A man found slumped over a steering wheel who later admitted to possessing methamphetamine and marijuana has lost his appeal of the denial of his motion to suppress the evidence against him. The Indiana Court of Appeals found the seizure of the man was constitutionally permissible.
In Scott Randall v. State of Indiana, 49A02-1708-CR-1779, Marion County Sheriff’s Deputy Ashley Rose performed a welfare check on a vehicle in the parking lot of a St. Vincent’s Hospital facility after he noticed a man “slumped over” the steering wheel with the driver’s door open. But when Rose approached the vehicle, the man, Scott Randall, exited the vehicle and began quickly walking away.
Rose ordered Randall to return to the car. When Randall obliged, Rose noticed the he was sweating and acting nervously. Rose also saw a folded piece of foil, which he believed indicated narcotic use. Randall eventually admitted to possessing a marijuana pipe, but he refused to exit the vehicle.
Another officer then arrived and pointed a taser at Randall while Rose placed him in a wrist lock, prompting Randall to admit to having meth in the door. Rose then located a white powdery substance, so Randall was retained but not Mirandized. Rose said he did not read Randall his rights because he did not ask him any additional questions.
At his subsequent drug trial, Randall moved to suppress the evidence found in his car, but the Marion Superior Court denied his motion after finding Rose was acting in his community caretaking role. The Indiana Court of Appeals upheld the denial on interlocutory appeal Thursday, though not for the same reasons as the trial court.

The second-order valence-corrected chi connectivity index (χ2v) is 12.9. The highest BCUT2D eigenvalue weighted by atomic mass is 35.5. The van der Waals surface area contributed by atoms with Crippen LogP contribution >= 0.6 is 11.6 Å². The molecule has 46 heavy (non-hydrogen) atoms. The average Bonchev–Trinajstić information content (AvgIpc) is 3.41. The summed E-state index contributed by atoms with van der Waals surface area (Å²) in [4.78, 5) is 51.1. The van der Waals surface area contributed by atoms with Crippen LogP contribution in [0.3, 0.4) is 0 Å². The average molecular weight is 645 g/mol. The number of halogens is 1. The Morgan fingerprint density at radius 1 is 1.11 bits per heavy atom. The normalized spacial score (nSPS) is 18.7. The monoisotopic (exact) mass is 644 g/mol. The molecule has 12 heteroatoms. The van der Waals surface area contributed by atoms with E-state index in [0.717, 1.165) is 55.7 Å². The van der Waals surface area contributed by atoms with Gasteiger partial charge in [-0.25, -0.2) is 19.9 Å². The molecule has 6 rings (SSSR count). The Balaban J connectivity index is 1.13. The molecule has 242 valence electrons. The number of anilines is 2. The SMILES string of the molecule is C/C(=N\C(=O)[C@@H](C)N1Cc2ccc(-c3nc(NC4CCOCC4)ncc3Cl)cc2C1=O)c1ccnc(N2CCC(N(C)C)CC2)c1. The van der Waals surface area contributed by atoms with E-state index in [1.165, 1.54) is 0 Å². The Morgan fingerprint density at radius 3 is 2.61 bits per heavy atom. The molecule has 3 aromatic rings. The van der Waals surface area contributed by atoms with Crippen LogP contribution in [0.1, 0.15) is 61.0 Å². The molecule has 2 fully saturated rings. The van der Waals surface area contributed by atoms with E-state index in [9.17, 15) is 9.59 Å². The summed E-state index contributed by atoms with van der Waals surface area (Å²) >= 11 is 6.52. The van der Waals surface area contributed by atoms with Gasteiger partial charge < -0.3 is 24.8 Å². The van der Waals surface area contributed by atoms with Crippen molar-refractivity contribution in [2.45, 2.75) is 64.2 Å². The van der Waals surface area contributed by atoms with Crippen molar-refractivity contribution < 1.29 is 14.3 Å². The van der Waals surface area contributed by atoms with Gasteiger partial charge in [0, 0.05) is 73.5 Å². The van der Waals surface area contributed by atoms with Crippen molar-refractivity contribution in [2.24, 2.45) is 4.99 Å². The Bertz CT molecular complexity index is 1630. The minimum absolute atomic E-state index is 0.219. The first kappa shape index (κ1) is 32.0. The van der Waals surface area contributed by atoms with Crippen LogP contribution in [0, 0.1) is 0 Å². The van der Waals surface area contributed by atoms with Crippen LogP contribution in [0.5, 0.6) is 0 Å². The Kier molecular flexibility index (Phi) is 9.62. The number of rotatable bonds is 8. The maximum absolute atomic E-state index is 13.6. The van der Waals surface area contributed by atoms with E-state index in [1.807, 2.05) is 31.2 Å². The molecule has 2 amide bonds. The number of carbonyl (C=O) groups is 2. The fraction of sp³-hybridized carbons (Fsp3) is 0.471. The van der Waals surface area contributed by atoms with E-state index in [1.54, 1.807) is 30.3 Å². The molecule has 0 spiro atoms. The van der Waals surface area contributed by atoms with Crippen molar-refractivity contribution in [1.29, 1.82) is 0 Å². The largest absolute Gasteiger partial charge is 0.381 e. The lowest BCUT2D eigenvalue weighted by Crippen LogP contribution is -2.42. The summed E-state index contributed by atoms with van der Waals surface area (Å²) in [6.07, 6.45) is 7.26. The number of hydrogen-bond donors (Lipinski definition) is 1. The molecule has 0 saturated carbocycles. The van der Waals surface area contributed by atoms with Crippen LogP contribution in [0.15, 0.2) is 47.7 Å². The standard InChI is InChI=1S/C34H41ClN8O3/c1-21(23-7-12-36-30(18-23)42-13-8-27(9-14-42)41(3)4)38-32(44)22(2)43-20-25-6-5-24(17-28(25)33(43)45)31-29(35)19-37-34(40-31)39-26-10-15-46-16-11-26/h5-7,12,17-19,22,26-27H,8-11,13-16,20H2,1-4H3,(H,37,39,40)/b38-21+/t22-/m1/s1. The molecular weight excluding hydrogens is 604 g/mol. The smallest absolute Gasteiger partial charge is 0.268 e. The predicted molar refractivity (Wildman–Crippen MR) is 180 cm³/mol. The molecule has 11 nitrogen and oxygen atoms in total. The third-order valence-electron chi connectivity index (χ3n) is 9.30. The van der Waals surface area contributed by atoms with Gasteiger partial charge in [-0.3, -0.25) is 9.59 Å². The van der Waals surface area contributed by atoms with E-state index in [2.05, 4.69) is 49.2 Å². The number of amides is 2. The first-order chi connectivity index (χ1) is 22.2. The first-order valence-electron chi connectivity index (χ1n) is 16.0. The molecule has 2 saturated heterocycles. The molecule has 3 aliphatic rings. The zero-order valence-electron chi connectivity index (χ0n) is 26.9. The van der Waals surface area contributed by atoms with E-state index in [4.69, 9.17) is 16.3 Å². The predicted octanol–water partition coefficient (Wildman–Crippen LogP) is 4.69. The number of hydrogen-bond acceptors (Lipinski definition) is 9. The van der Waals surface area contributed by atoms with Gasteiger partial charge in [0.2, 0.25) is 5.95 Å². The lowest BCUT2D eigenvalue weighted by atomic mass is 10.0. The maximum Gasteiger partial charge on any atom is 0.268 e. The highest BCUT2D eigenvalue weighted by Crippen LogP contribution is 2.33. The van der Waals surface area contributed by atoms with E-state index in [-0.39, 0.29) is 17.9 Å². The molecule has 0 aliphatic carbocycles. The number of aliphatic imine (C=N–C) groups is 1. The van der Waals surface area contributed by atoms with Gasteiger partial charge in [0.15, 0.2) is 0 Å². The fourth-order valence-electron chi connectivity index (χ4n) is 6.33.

Turning first to Randall’s challenge of Rose’s community caretaking function, Judge Margret Robb wrote that the trial court relied on the decision in McNeal v. State, 62 N.e.3d 1275 (Ind. Ct. App. 2016) to conclude Rose was acting within that function. But McNeal’s discussion of community caretaking was vacated by McNeal v. State, 76 N.E.3d 136 (Ind. 2017), meaning the trial court erroneously applied the community caretaking function here, Robb said.
However, the appellate court also found Rose had an “objectively reasonable” basis to believe Randall required medical assistance given that he was slumped over the steering wheel. And in the context of Article 1, Section 11 of the Indiana Constitution, Robb said Rose had a high degree of suspicion while imposing a minimum intrusion on Randall. Thus, Randall’s seizure was reasonable under the Fourth Amendment pursuant to the emergency aid exception, and under the Indiana constitution.
Finally, the court concluded Randall’s seizure “was no more custodial than a routine traffic stop,” so his incriminating statements were not made in violation of Miranda.